Privation for a purpose brings its own content

People in Britain who lived through World War II do not remember it with anything like the horror one might have expected. In fact, they often remember it as the best time of their lives. Even allowing for the tendency of time to burnish unpleasant memories with a patina of romance, this is extraordinary. The war, after all, was a time of material shortage, terror, and loss: what could possibly have been good about it?

The answer, of course, is that it provided a powerful existential meaning and purpose. The population suffered at the hands of an easily identifiable external enemy, whose evil intentions it became the overriding purpose of the whole nation to thwart. A unified and preeminent national goal provided respite from the peacetime cacophony of complaint, bickering, and social division. And privation for a purpose brings its own content.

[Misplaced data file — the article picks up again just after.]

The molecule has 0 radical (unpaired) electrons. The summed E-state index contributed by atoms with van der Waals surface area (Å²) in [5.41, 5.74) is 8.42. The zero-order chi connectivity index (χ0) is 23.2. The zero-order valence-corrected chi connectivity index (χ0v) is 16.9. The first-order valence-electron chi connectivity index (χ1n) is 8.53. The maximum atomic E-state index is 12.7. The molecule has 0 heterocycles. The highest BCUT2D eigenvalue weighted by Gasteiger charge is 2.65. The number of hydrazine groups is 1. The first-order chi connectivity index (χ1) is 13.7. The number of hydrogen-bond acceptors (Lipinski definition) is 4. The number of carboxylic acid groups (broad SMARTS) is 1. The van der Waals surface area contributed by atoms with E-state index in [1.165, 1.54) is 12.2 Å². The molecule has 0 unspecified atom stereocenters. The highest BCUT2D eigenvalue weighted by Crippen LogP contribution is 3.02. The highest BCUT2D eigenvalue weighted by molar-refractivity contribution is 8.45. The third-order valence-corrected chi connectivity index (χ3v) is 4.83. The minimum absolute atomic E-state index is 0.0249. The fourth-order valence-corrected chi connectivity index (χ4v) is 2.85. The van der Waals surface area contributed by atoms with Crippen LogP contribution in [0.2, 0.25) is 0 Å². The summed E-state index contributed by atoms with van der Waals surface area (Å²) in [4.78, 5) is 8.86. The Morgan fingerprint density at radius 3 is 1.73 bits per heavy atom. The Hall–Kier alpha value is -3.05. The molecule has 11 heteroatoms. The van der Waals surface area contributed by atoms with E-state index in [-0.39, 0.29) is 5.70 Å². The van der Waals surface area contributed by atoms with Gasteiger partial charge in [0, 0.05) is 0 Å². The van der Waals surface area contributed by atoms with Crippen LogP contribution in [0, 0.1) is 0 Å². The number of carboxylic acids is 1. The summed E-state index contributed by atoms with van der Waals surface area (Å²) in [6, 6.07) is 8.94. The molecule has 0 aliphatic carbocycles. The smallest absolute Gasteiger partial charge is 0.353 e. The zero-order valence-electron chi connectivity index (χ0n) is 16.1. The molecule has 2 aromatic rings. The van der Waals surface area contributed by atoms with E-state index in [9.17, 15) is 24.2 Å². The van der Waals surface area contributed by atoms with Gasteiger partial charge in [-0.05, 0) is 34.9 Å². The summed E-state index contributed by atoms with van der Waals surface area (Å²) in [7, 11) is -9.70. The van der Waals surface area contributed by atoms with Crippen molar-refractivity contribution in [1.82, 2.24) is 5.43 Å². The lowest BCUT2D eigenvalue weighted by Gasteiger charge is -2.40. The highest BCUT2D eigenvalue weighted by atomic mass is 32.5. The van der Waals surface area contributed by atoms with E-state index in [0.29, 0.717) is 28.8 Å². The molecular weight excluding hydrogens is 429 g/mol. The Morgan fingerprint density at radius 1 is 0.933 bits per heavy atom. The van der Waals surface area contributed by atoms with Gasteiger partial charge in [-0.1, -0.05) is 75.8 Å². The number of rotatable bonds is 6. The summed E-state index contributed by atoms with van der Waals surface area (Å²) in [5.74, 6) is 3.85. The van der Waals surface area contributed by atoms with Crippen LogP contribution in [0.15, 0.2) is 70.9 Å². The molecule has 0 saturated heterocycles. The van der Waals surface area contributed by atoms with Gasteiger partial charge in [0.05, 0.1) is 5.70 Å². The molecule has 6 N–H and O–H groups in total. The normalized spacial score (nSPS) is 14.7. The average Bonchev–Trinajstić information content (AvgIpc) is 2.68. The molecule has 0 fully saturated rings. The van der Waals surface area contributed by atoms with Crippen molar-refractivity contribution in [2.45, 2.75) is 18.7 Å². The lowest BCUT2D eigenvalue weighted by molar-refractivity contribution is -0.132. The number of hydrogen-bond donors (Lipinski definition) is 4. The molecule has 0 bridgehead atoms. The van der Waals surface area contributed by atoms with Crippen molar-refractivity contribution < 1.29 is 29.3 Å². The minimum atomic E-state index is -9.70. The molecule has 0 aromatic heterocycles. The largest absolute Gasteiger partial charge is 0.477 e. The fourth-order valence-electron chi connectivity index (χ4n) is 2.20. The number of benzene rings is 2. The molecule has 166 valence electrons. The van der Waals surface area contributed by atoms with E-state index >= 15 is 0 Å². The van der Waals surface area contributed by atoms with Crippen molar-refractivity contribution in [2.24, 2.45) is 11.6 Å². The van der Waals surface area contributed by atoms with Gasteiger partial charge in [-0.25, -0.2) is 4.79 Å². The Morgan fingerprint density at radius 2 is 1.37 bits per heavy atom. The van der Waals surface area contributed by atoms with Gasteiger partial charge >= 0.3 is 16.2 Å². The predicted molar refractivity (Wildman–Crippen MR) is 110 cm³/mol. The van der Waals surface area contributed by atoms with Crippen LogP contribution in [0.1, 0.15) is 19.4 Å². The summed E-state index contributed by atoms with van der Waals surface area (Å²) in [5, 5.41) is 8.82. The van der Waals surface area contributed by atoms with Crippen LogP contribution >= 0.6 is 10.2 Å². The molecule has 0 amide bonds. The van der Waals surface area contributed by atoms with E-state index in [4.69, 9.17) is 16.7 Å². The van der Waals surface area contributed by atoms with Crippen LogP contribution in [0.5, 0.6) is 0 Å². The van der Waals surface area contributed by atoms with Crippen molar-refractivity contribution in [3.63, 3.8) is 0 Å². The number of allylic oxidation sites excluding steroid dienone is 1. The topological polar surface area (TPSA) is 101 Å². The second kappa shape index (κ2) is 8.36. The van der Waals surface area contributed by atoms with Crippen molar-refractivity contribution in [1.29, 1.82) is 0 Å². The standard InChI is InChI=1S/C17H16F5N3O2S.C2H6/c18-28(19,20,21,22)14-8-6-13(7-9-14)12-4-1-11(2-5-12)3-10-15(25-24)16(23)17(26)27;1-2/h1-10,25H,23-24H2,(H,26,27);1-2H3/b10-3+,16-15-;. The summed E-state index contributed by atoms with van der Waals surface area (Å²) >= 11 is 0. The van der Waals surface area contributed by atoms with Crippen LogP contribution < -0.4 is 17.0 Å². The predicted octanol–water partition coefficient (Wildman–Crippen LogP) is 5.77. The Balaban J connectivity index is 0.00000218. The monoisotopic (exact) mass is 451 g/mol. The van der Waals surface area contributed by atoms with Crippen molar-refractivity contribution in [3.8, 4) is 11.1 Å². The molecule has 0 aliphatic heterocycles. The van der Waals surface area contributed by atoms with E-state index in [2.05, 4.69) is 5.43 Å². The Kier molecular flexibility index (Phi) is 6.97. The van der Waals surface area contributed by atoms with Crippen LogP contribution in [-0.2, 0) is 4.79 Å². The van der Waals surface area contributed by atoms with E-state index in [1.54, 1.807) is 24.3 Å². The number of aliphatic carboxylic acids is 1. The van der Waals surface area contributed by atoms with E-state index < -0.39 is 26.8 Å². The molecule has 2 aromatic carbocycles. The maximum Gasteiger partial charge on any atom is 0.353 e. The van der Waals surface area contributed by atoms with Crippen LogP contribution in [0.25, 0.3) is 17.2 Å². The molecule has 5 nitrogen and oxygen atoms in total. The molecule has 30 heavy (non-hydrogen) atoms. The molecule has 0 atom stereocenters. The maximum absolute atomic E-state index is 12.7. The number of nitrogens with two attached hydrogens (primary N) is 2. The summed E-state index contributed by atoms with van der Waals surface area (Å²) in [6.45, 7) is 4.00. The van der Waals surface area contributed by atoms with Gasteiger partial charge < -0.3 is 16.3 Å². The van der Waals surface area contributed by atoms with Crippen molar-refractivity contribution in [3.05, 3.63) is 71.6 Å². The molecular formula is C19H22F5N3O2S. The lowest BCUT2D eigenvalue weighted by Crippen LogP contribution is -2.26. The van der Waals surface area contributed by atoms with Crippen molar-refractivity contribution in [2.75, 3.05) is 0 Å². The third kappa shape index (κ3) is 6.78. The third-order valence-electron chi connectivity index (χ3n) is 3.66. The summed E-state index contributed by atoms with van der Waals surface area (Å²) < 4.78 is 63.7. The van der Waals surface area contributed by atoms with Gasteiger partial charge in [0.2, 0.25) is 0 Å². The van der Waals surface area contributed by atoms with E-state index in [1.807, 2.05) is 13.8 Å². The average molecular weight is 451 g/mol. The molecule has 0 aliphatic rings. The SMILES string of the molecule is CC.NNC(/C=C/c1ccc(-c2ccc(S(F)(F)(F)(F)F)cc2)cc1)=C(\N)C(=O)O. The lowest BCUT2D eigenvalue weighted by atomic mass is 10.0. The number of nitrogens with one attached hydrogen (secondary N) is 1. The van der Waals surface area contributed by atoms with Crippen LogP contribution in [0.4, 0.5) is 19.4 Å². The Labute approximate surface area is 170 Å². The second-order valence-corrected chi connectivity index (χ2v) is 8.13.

Theodore Dalrymple

A goal unites a people even if they must suffer hardships together to attain it. Ought not the gospel to be that unifying force for Christians as we deny ourselves to make Christ known?

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